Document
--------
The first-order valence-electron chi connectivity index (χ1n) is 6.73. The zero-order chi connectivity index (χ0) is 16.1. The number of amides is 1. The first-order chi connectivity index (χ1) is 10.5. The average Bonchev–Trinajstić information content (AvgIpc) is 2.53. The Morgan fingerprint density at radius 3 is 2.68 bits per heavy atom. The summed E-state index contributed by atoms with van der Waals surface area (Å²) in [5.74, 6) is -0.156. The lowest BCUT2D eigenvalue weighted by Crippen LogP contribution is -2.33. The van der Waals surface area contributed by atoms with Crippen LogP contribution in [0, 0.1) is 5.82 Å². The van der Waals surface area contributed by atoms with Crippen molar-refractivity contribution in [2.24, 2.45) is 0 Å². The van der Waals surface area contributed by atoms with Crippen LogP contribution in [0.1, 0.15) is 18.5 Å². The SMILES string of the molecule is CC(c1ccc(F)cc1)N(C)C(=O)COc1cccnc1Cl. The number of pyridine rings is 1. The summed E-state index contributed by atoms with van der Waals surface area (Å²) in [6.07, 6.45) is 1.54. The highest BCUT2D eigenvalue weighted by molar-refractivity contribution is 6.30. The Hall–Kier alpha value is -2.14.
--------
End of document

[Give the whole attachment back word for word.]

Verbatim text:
The first-order valence-electron chi connectivity index (χ1n) is 6.73. The zero-order chi connectivity index (χ0) is 16.1. The number of amides is 1. The first-order chi connectivity index (χ1) is 10.5. The average Bonchev–Trinajstić information content (AvgIpc) is 2.53. The Morgan fingerprint density at radius 3 is 2.68 bits per heavy atom. The summed E-state index contributed by atoms with van der Waals surface area (Å²) in [5.74, 6) is -0.156. The lowest BCUT2D eigenvalue weighted by Crippen LogP contribution is -2.33. The van der Waals surface area contributed by atoms with Crippen LogP contribution in [0, 0.1) is 5.82 Å². The van der Waals surface area contributed by atoms with Crippen molar-refractivity contribution in [2.24, 2.45) is 0 Å². The van der Waals surface area contributed by atoms with Crippen LogP contribution in [0.1, 0.15) is 18.5 Å². The SMILES string of the molecule is CC(c1ccc(F)cc1)N(C)C(=O)COc1cccnc1Cl. The number of pyridine rings is 1. The summed E-state index contributed by atoms with van der Waals surface area (Å²) in [6.07, 6.45) is 1.54. The highest BCUT2D eigenvalue weighted by molar-refractivity contribution is 6.30. The Hall–Kier alpha value is -2.14.